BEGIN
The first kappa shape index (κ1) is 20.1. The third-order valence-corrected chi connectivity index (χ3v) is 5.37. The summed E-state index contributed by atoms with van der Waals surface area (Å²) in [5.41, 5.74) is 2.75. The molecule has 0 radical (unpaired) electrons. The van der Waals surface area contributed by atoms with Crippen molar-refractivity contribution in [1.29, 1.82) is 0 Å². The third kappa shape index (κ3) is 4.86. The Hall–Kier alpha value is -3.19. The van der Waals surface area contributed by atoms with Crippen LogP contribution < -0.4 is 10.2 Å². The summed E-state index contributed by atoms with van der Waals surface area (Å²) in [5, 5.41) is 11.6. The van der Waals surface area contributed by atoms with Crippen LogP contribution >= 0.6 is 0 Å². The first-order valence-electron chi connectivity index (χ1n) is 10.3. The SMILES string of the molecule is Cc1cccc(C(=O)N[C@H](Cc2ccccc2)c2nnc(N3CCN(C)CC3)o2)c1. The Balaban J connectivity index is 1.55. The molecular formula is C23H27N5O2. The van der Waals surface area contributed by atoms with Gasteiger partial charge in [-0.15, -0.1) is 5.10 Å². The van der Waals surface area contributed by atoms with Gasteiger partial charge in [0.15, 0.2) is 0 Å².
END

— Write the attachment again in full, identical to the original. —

The first kappa shape index (κ1) is 20.1. The third-order valence-corrected chi connectivity index (χ3v) is 5.37. The summed E-state index contributed by atoms with van der Waals surface area (Å²) in [5.41, 5.74) is 2.75. The molecule has 0 radical (unpaired) electrons. The van der Waals surface area contributed by atoms with Crippen molar-refractivity contribution in [1.29, 1.82) is 0 Å². The third kappa shape index (κ3) is 4.86. The Hall–Kier alpha value is -3.19. The van der Waals surface area contributed by atoms with Crippen LogP contribution < -0.4 is 10.2 Å². The summed E-state index contributed by atoms with van der Waals surface area (Å²) in [5, 5.41) is 11.6. The van der Waals surface area contributed by atoms with Crippen LogP contribution >= 0.6 is 0 Å². The first-order valence-electron chi connectivity index (χ1n) is 10.3. The SMILES string of the molecule is Cc1cccc(C(=O)N[C@H](Cc2ccccc2)c2nnc(N3CCN(C)CC3)o2)c1. The Balaban J connectivity index is 1.55. The molecular formula is C23H27N5O2. The van der Waals surface area contributed by atoms with Gasteiger partial charge in [-0.15, -0.1) is 5.10 Å². The van der Waals surface area contributed by atoms with Gasteiger partial charge in [0.15, 0.2) is 0 Å².